Talking Heads may have risen to prominence in Manhattan during the punk uprising of the ‘70s, but they were anything but conventional punks. Proving that accessibility and intelligence needn't be mutually exclusive, their primary sound was largely stripped-back and minimalist, playfully revolting against the guitar-led grain of their CBGB’s peers. Byrne’s abstract, intellectual lyrics and twitchy vocals create an alien strangeness, a snapshot of modernity just as vivid four decades later.
In 1984, Talking Heads released a concert film called Stop Making Sense, shot over the course of four nights at Hollywood's Pantages Theater during their Speaking in Tongues LP tour. In a joyous alliance of new wave, funk and Byrne’s visionary imagination, the band are at their creative peak - and evidently peak of physical fitness - as they roll through songs from Speaking in Tongues and reimagine old favourites like “Once in a Lifetime” and “Psycho Killer”.
“Life During Wartime” from Stop Making Sense (1984):
In this video of “Life During Wartime” from Stop Making Sense, the 9-piece band are an unstoppable force of euphoric, propulsive energy as they mirror Byrne’s demented stagecraft. Watch as he whips himself into a frenzy, jogs in place, runs around the stage, pushed and pulled at the complete mercy of the music.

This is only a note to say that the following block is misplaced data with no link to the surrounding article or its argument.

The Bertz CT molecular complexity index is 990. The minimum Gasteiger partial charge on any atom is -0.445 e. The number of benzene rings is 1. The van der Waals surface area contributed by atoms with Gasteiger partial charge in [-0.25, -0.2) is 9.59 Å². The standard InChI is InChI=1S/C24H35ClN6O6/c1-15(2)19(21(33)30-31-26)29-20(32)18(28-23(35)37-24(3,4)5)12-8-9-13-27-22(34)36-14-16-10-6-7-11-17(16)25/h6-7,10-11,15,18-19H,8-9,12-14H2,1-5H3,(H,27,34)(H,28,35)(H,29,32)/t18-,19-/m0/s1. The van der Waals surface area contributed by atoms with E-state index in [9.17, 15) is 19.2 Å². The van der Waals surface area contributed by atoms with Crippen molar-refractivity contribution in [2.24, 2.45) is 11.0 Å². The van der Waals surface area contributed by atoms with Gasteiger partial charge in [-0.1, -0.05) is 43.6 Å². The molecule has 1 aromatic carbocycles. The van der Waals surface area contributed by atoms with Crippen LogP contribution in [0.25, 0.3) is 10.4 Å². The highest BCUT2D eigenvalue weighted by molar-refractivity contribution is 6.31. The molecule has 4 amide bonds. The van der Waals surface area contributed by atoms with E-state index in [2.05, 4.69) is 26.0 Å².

“Life During Wartime” is from the Talking Heads’ third album, Fear Of Music (1979). The album marked the turning point for the band, introducing Brian Eno’s production that pioneered the stark sound we know and love them for. With its African-infused rhythmical sections and Byrne’s misanthropic lyrics, it was a genre-bending, trailblazing infusion of intellect and pure joy.
With seemingly limitless creativity and an overwhelming ambition to transform the world around him, Talking Heads frontman, David Byrne is the quintessential art-rock cult hero. From his introduction to the world as a new wave architect of the '70s to his extensive solo catalogue, he has proved himself a master across various media, including film, photography, opera, fiction, and non-fiction. His album, Grown Backwards turned 15 in March 2019 and was released on vinyl for the first time. Check out this visual history of the album Pitchfork said: "fits alongside the best of his career."
Buy David Byrne's catalogue on vinyl here.
Delve further into the completely unique catalogue of the revolutionary art-school punks with our I Like: Talking Heads playlist on Spotify:
Listen to more Talking Heads on Apple Music: